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Monday, February 6, 2012

Indonesia’s missing Customs regulation

 
Under the TRIPS agreement article 51 et seq, WTO members were to put in place an IP border protection system to seize and detain imported counterfeit goods. Indonesia’s 1996 Customs law did contain provisions relating to seizure of imported fakes, but specified that a government regulation would contain more details. As a result, Customs could not actually make seizures.

Occasional calls would be received from Jakarta Cengkareng airport about small consignments, but these would typically be too small to be of any interest. The World Customs Organization arranged training for Customs in 2001. Still no regulation appeared. Sporadic lobbying, and US Special 301 complaints got nowhere. Meanwhile fake imports of electronics, car parts etc mainly from China grew.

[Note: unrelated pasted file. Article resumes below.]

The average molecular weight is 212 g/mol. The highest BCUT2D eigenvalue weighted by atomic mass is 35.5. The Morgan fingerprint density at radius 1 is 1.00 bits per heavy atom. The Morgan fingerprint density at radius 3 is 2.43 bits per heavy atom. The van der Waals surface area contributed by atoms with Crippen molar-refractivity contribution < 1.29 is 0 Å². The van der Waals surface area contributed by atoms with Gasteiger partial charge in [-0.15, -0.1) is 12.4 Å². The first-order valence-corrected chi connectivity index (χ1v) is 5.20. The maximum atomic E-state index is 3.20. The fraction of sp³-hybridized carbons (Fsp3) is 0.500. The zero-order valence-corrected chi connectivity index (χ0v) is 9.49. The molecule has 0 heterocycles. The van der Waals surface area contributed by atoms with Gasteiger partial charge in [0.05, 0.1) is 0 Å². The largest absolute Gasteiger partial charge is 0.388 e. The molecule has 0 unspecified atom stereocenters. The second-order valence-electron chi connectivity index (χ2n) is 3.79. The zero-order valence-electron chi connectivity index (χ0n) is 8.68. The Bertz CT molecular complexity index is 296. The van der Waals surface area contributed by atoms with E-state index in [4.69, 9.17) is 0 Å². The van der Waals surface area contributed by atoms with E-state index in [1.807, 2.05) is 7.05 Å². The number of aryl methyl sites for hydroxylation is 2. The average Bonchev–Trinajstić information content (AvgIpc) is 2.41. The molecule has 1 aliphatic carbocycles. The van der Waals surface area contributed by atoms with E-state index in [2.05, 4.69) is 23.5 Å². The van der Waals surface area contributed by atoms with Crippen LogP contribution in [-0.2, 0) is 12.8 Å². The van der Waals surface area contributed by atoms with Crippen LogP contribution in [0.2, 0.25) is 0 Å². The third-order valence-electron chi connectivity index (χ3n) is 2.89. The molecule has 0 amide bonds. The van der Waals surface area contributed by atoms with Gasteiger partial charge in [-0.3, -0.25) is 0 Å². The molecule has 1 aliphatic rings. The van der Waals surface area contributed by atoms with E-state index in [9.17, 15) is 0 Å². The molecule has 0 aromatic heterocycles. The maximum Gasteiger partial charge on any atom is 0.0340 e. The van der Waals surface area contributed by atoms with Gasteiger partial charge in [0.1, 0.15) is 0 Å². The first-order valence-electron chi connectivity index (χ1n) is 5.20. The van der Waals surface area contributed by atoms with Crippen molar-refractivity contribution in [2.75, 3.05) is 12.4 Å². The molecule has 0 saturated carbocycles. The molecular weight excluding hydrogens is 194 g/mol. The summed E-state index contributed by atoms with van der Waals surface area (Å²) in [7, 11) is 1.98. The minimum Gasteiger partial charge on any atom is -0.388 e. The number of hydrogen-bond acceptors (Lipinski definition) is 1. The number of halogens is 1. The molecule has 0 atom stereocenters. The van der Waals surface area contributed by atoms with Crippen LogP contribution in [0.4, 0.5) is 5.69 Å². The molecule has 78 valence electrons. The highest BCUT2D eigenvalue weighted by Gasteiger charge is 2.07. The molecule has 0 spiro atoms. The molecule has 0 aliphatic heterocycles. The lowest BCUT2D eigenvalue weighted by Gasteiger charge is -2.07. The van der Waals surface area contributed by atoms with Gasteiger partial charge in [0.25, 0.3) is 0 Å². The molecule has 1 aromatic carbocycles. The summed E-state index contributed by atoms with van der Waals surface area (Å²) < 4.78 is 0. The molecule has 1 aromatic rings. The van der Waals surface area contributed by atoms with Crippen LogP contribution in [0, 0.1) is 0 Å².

In 2006 the Customs law was revised, and the provisions on IP border protection maintained, still specified to be subject to implementing regulations. IP holders and IP consultants had all but given up hope. After all, around ASEAN, Customs was not exactly a roaring IP success. Malaysia and to a lesser degree Thailand had something going, but Philippines and Vietnam’s IP border protection systems barely operate. And with the China ASEAN free trade agreement starting in 2010 there was talk of customs IP border protection being a barrier to imports from China. Notwithstanding that by now most fakes were imported from China.

IP Komodo was surprised then to hear, 15 years after first announcement that a team would be put together to draft the customs regulation in 2012. He hopes it doesn’t take them another 15 years.

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